Do you think it is a good idea to make basic legal functions self-serve for the other teams?

As much as we can automate legal reviews using tools, automation, AI--the more efficient we can be at supporting the needs of the business.

My goal is to have as little legal intervention in business operations as possible.

If continuous back-and-forth email or conversation is required for every contract initiation or every discussion, then there is process inefficiency, and perhaps more training and education is required to enable more self-service.

What qualities do you look for when you’re hiring for a dynamic team like Intercom?

Beyond the legal proficiencies, I look for great communication skills, responsiveness, and the ability to be solutions-centric and creative. We must be able to look at a problem and identify a method of resolution that is attuned to the business’ objectives.

Additionally, legal professionals should have a high emotional quotient and be comfortable and proficient interacting with our clients not just about legal issues, but about our day-to-day challenges in the workplace. I look for people who are passionate, caring, authentic and are interested in taking on a challenge. Great people build great companies!

And how do you go about monitoring the performance of your team and its members?

At our stage of growth, we have not implemented KPIs but operate more from a goal-based perspective. We set quarterly goals based on Intercom’s longer-term strategy, as a team and on an individual basis and evaluate a certain amount of our overall success on our ability to achieve these goals. But success is not just measured on goal setting and achievement, it is just as important to ensure we are providing high level legal support to the business every day, regardless of how we are tracking against our quarterly goals.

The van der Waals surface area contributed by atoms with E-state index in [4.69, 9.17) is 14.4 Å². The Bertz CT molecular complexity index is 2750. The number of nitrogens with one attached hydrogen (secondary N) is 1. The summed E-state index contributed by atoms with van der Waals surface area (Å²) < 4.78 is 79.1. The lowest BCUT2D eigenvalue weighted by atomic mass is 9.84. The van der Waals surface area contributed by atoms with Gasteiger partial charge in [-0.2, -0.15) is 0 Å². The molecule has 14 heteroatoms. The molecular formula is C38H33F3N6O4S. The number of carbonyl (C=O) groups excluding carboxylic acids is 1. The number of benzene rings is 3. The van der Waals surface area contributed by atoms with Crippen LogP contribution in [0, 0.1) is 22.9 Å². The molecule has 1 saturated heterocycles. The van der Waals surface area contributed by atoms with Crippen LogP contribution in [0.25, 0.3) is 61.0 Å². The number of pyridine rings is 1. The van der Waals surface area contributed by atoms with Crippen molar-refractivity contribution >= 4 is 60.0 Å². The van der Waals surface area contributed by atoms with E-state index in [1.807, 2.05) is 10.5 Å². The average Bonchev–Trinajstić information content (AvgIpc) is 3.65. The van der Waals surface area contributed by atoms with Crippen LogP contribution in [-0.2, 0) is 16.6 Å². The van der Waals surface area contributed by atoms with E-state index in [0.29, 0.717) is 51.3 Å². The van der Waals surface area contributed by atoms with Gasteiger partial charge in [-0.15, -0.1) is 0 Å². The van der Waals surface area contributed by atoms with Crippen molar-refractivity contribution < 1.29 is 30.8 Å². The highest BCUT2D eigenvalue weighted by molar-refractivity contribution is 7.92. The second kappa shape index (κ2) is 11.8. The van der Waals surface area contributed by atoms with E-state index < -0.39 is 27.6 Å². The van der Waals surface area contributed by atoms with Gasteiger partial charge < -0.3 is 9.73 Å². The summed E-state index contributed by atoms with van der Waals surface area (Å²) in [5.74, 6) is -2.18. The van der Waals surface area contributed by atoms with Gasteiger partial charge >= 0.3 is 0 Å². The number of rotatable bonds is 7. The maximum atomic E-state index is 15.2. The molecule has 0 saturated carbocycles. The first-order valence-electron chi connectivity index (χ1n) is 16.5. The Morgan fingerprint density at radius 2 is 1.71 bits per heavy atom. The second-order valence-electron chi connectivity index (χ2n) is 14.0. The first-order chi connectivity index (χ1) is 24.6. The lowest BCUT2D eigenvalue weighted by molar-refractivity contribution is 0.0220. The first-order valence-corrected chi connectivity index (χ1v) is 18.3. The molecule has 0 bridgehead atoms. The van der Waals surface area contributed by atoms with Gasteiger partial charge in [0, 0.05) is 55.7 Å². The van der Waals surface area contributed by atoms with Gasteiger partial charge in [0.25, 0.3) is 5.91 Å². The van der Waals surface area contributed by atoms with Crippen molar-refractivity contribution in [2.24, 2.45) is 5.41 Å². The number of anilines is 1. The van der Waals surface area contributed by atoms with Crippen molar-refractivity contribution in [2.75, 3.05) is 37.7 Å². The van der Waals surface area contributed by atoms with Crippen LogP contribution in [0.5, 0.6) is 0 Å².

It is important, especially in a company like ours, to be dynamic about performance metrics. If we have a target of completing one hundred contract negotiations in a particular quarter, that does not mean that we need to complete one hundred twenty in the next quarter if the business has other initiatives that it needs us to focus on during that time period.

Work hasn’t been the same since the pandemic. And as offices start reopening, there are multiple factors to take into account. How are you coping with this?

My team and I are still working from home. There are multiple benefits to being at home—we continue to be very productive but are present and available for our families and we all have more time because we are not commuting to the office.

In the near term, we hope to get our office open and have some face-to-face interactions, rather than talking to each other via video calls every day. We all miss the camaraderie of being together, learning together, sitting in a conference room, white boarding and discussing our initiatives, and being able to support each other in person.

We are focusing on a hybrid model of returning to the office, which will allow the team to continue enjoying the benefits of working from home, and still not miss out on office camaraderie and interaction.

On a lighter note, what are your hobbies when you have the time?

I really enjoy traveling, but it is difficult to do that now, given global events and circumstances. Exercising is critical to my well-being and allows me to recharge and refresh. Just having some quiet time with my wife and daughter as well as other family and friends is something I really cherish. 

Finally, if you could go back to the start of your career, what advice would you have given yourself?

I am constantly trying to learn from my experiences to become a better lawyer and leader of a legal team.

At the beginning of my career, practicing law was about reducing risk and exposure for my clients - without taking into consideration some of the practical implications of whether my guidance was helping my clients achieve their strategic objectives.  As I look back, I would have been more practical in my advice and realize that there are times where risk is acceptable, and the true “practice” of law is evaluating the risk vs the desired business outcome.

Today, I need to remind myself that building an impactful and successful legal department takes time.  It’s important to find the right people with great skill sets to build a successful team.  With those people in place, if we can create sustainable and viable long-term solutions for our clients and their business objectives, the rewards are well worth the effort!